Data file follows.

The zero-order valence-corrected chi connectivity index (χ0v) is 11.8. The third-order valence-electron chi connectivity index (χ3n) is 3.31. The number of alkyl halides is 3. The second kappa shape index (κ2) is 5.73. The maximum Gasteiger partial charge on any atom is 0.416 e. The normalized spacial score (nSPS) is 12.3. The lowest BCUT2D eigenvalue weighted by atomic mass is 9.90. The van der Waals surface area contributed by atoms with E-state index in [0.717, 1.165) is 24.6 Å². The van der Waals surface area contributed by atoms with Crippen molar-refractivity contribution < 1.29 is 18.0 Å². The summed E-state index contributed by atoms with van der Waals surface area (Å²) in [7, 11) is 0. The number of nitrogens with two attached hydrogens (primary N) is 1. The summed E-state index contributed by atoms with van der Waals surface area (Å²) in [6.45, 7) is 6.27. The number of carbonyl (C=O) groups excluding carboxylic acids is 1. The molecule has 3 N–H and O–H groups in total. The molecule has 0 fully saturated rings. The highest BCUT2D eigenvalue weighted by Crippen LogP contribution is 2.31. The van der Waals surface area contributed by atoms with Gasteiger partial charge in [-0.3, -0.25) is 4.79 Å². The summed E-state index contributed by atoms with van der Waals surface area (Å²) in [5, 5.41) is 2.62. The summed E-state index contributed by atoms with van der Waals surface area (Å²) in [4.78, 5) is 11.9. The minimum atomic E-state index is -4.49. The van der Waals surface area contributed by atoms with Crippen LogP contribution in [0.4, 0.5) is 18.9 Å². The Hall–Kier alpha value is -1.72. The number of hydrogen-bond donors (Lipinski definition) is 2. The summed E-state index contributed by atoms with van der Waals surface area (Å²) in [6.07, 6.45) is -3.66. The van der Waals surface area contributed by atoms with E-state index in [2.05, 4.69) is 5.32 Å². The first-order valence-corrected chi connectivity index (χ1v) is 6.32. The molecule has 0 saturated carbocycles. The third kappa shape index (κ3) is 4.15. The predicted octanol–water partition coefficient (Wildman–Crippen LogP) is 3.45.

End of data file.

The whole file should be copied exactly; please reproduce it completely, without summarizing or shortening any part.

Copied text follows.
The zero-order valence-corrected chi connectivity index (χ0v) is 11.8. The third-order valence-electron chi connectivity index (χ3n) is 3.31. The number of alkyl halides is 3. The second kappa shape index (κ2) is 5.73. The maximum Gasteiger partial charge on any atom is 0.416 e. The normalized spacial score (nSPS) is 12.3. The lowest BCUT2D eigenvalue weighted by atomic mass is 9.90. The van der Waals surface area contributed by atoms with E-state index in [0.717, 1.165) is 24.6 Å². The van der Waals surface area contributed by atoms with Crippen molar-refractivity contribution < 1.29 is 18.0 Å². The summed E-state index contributed by atoms with van der Waals surface area (Å²) in [7, 11) is 0. The number of nitrogens with two attached hydrogens (primary N) is 1. The summed E-state index contributed by atoms with van der Waals surface area (Å²) in [6.45, 7) is 6.27. The number of carbonyl (C=O) groups excluding carboxylic acids is 1. The molecule has 3 N–H and O–H groups in total. The molecule has 0 fully saturated rings. The highest BCUT2D eigenvalue weighted by Crippen LogP contribution is 2.31. The van der Waals surface area contributed by atoms with Gasteiger partial charge in [-0.3, -0.25) is 4.79 Å². The summed E-state index contributed by atoms with van der Waals surface area (Å²) in [5, 5.41) is 2.62. The summed E-state index contributed by atoms with van der Waals surface area (Å²) in [4.78, 5) is 11.9. The minimum atomic E-state index is -4.49. The van der Waals surface area contributed by atoms with Crippen LogP contribution in [0.4, 0.5) is 18.9 Å². The Hall–Kier alpha value is -1.72. The number of hydrogen-bond donors (Lipinski definition) is 2. The summed E-state index contributed by atoms with van der Waals surface area (Å²) in [6.07, 6.45) is -3.66. The van der Waals surface area contributed by atoms with E-state index in [2.05, 4.69) is 5.32 Å². The first-order valence-corrected chi connectivity index (χ1v) is 6.32. The molecule has 0 saturated carbocycles. The third kappa shape index (κ3) is 4.15. The predicted octanol–water partition coefficient (Wildman–Crippen LogP) is 3.45.